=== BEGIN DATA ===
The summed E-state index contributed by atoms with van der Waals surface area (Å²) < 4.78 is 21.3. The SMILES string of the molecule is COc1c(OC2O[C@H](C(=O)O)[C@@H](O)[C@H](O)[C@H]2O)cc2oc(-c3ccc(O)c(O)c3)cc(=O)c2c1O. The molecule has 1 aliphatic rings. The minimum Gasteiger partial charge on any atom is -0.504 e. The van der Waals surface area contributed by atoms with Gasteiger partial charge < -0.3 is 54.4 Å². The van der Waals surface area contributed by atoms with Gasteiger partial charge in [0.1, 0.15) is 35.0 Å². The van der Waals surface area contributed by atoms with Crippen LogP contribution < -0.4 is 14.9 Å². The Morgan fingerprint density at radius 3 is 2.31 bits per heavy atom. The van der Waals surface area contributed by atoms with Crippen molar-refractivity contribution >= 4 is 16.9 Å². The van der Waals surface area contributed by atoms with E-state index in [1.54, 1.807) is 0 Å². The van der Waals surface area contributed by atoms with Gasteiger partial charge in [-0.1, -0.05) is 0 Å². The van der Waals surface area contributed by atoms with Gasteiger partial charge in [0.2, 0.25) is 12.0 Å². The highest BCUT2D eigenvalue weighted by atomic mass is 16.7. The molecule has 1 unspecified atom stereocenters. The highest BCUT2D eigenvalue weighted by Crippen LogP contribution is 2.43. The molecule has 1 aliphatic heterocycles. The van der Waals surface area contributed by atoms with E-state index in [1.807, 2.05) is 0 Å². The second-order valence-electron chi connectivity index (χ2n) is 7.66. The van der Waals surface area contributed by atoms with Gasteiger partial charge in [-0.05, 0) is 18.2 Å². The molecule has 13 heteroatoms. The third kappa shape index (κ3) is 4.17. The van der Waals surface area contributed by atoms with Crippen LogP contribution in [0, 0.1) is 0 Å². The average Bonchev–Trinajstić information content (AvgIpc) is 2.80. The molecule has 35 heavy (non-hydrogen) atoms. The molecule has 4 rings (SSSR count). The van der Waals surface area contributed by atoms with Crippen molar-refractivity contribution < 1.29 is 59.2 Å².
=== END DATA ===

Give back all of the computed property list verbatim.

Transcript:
The summed E-state index contributed by atoms with van der Waals surface area (Å²) < 4.78 is 21.3. The SMILES string of the molecule is COc1c(OC2O[C@H](C(=O)O)[C@@H](O)[C@H](O)[C@H]2O)cc2oc(-c3ccc(O)c(O)c3)cc(=O)c2c1O. The molecule has 1 aliphatic rings. The minimum Gasteiger partial charge on any atom is -0.504 e. The van der Waals surface area contributed by atoms with Gasteiger partial charge < -0.3 is 54.4 Å². The van der Waals surface area contributed by atoms with Gasteiger partial charge in [0.1, 0.15) is 35.0 Å². The van der Waals surface area contributed by atoms with Crippen LogP contribution < -0.4 is 14.9 Å². The Morgan fingerprint density at radius 3 is 2.31 bits per heavy atom. The van der Waals surface area contributed by atoms with Crippen molar-refractivity contribution >= 4 is 16.9 Å². The van der Waals surface area contributed by atoms with E-state index in [1.54, 1.807) is 0 Å². The van der Waals surface area contributed by atoms with Gasteiger partial charge in [-0.1, -0.05) is 0 Å². The van der Waals surface area contributed by atoms with Gasteiger partial charge in [0.2, 0.25) is 12.0 Å². The highest BCUT2D eigenvalue weighted by atomic mass is 16.7. The molecule has 1 unspecified atom stereocenters. The highest BCUT2D eigenvalue weighted by Crippen LogP contribution is 2.43. The molecule has 1 aliphatic heterocycles. The van der Waals surface area contributed by atoms with E-state index in [1.807, 2.05) is 0 Å². The second-order valence-electron chi connectivity index (χ2n) is 7.66. The van der Waals surface area contributed by atoms with Gasteiger partial charge in [-0.05, 0) is 18.2 Å². The molecule has 13 heteroatoms. The third kappa shape index (κ3) is 4.17. The van der Waals surface area contributed by atoms with Crippen LogP contribution in [0, 0.1) is 0 Å². The average Bonchev–Trinajstić information content (AvgIpc) is 2.80. The molecule has 35 heavy (non-hydrogen) atoms. The molecule has 4 rings (SSSR count). The van der Waals surface area contributed by atoms with Crippen molar-refractivity contribution < 1.29 is 59.2 Å².